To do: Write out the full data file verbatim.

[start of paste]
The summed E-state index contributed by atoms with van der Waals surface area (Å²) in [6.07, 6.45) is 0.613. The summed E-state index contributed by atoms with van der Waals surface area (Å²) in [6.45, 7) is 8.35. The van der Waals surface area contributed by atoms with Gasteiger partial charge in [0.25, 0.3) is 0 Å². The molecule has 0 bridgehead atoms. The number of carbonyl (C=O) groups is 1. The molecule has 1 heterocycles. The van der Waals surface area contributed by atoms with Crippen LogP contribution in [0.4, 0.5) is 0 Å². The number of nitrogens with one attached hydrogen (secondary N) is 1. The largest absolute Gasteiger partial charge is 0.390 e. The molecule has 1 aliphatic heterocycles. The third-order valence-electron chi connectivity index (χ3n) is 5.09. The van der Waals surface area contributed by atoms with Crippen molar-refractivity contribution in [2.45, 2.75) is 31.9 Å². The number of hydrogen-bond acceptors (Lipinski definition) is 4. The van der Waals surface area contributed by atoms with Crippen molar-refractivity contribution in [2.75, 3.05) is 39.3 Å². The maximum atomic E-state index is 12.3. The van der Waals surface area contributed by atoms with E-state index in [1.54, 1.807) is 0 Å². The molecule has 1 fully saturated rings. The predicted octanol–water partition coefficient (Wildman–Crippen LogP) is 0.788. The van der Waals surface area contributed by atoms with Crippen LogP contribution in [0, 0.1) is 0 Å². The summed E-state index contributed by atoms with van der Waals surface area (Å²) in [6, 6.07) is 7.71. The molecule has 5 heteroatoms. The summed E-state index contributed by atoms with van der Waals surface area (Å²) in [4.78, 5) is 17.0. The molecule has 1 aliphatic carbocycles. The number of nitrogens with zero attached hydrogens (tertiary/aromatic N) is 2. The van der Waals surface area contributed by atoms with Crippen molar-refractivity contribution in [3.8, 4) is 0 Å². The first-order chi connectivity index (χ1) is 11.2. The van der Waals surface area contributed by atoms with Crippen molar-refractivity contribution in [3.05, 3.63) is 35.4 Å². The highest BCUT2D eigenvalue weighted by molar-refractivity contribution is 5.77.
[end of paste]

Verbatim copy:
The summed E-state index contributed by atoms with van der Waals surface area (Å²) in [6.07, 6.45) is 0.613. The summed E-state index contributed by atoms with van der Waals surface area (Å²) in [6.45, 7) is 8.35. The van der Waals surface area contributed by atoms with Gasteiger partial charge in [0.25, 0.3) is 0 Å². The molecule has 0 bridgehead atoms. The number of carbonyl (C=O) groups is 1. The molecule has 1 heterocycles. The van der Waals surface area contributed by atoms with Crippen LogP contribution in [0.4, 0.5) is 0 Å². The number of nitrogens with one attached hydrogen (secondary N) is 1. The largest absolute Gasteiger partial charge is 0.390 e. The molecule has 1 aliphatic heterocycles. The third-order valence-electron chi connectivity index (χ3n) is 5.09. The van der Waals surface area contributed by atoms with Crippen molar-refractivity contribution in [2.45, 2.75) is 31.9 Å². The number of hydrogen-bond acceptors (Lipinski definition) is 4. The van der Waals surface area contributed by atoms with Crippen molar-refractivity contribution in [2.75, 3.05) is 39.3 Å². The maximum atomic E-state index is 12.3. The van der Waals surface area contributed by atoms with E-state index in [1.54, 1.807) is 0 Å². The molecule has 1 fully saturated rings. The predicted octanol–water partition coefficient (Wildman–Crippen LogP) is 0.788. The van der Waals surface area contributed by atoms with Crippen LogP contribution in [0, 0.1) is 0 Å². The summed E-state index contributed by atoms with van der Waals surface area (Å²) in [6, 6.07) is 7.71. The molecule has 5 heteroatoms. The summed E-state index contributed by atoms with van der Waals surface area (Å²) in [4.78, 5) is 17.0. The molecule has 1 aliphatic carbocycles. The number of nitrogens with zero attached hydrogens (tertiary/aromatic N) is 2. The van der Waals surface area contributed by atoms with Crippen molar-refractivity contribution in [3.8, 4) is 0 Å². The first-order chi connectivity index (χ1) is 11.2. The van der Waals surface area contributed by atoms with Crippen molar-refractivity contribution in [3.05, 3.63) is 35.4 Å². The highest BCUT2D eigenvalue weighted by molar-refractivity contribution is 5.77.